Arash Akbari – Vanishing Point (Flaming Pines, 2015)


Time wields a power over us all, there’s nothing any of us can do to stop it, change it, reverse it, it just marches forwards endlessly. And it’s turbulent too, unforgiving; across the course of our ever withering lives we suffer loss, loneliness, anxiety, increasingly relying on our past exploits as we age before we slowly lose those recollections to the fading obfuscation of senility and death. Arash Akbari’s latest exploration in Vanishing Point sees us coast through the miserable void of time, leaning on its darkness and the haunted corners of its vast expanse in introspective movements of morose guitar and synth drone, alongside suggestive fragments of field recordings and found sounds.

The title track opens the record and how immediately affecting it is in its rotating drone pulses and circular swathes of bleary guitar drone, luxurious waves of pastel sound that blanket the rushing silence, the roar of our car through time as it advances expediently towards the closing horizon, the outside a mere blur of undefined colour; it’s luxurious and empowered but never stifling, an important feature of this record. It finds itself married to “Through The Endless Gale”, a deceptively titled piece that cruises on a bed of ethereal and barely impinging drones, the gale perhaps the limitless, timeless abyss stretching out before us, a hopeless void filled with echoic and distant shouts and thin electronic creepings, the entire entity a lifeless pit of despair stripped of all future and lost on its own solitary trail.

On the back of this moroseness arrives the three-part “Constant Blankness” suite, an evocative collection of sounds with the most palpable evolution of any of the tracks on the album; Part 1 is nothing more than a damaged rush of electronic tones and glitches, percussive elements throbbing with frustration out of the dystopian dronescape, fighting for meaning in the chaos. Things begin to cool and settle in Part 2 as the fragmentary sounds begin to coagulate and reform, the abrupt passages turning into tidally swelling motions of recurring drone slowly reinforcing itself, memories waxing from a place we thought we’d lost deep within our subconscious. The good fight culminates of course in Part 3 in a haze of reimagined life, homely and familiar field recordings of indistinct activity but clearly normal life well out of the mix, a faint and tired glimpse of a past soon to be lost forever, tinged in sadness.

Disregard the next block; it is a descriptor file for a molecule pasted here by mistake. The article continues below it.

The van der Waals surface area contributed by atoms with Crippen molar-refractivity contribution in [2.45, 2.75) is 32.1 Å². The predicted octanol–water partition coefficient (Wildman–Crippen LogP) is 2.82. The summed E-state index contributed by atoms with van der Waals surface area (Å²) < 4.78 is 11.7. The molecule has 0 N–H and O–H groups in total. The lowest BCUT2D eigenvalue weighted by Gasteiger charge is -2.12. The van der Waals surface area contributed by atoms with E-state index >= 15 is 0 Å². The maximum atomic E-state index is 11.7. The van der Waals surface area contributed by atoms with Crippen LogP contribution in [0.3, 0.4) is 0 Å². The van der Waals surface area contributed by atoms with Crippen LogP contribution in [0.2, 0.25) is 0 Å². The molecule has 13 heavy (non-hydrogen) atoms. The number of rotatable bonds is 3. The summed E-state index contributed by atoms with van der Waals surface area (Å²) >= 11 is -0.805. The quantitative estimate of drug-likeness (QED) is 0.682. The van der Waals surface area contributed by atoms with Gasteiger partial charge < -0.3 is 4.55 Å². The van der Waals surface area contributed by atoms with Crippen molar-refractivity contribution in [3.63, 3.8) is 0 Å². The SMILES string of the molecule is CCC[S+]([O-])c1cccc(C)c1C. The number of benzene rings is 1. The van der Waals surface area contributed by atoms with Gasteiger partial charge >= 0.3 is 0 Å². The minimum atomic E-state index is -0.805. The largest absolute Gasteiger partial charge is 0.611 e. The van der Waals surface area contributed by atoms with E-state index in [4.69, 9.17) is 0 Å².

These continuing feelings of loss and bounded existence find their way into the celestial evocations of “Rays From A Dead Star” as our eyes turn skywards, the glimmers of ancient light in the night sky emanating from sources since extinguished, the soft reminder that even the biggest and seemingly most permanent features of our Universe live out lives in much the same way as ourselves as it creeps along in light washes of static and delicate guitar manipulations. But with our eyes back on the ground in the final pieces of the record we’re reminded of the pains of reality once again; “You Were Real” finds itself initially lost on electronic fingerings, textural shifting sands of grey and obfuscated origin that seek to erode the reversed guitar notes that float through it, elements of life and love drifting through the noisy emotional haze that has since enveloped us. Finally 10 minute closer “There’s Another Sky” seems to find some solace somewhere inside itself in its soothing smear of thick guitar and vinyl static, looping a slow riff unerringly and emanating this much needed feeling of light and progression, the soft hope of some redemption after death leaving nothing behind but the soft patter of rain and the faint legacy of electronic leftovers hovering in its wake, harmless remnants and moments kept alive.

Every expression Akbari paints into his sound is deliberate, everything is perfectly weighted and measured to keep the flow of the album moving nicely to  maintain that level of important emotional suspension throughout. It’s often deceptive and wont to keep a certain level of minimalism in the air but as with much of the best Ambient music it tells volumes more when it speaks less; it keeps things simple and uncomplicated to cut straight to the heart of the matter, conjuring up powerful sensations of nostalgia and anxiety, the fear of the unknown lost in the unmemorable or perhaps beyond death. But for now it’s far too nice a day for me to be dwelling on such things; thoughtful and powerful music when the mood is there for sure.

A few tracks can be previewed before the April 30th release date below: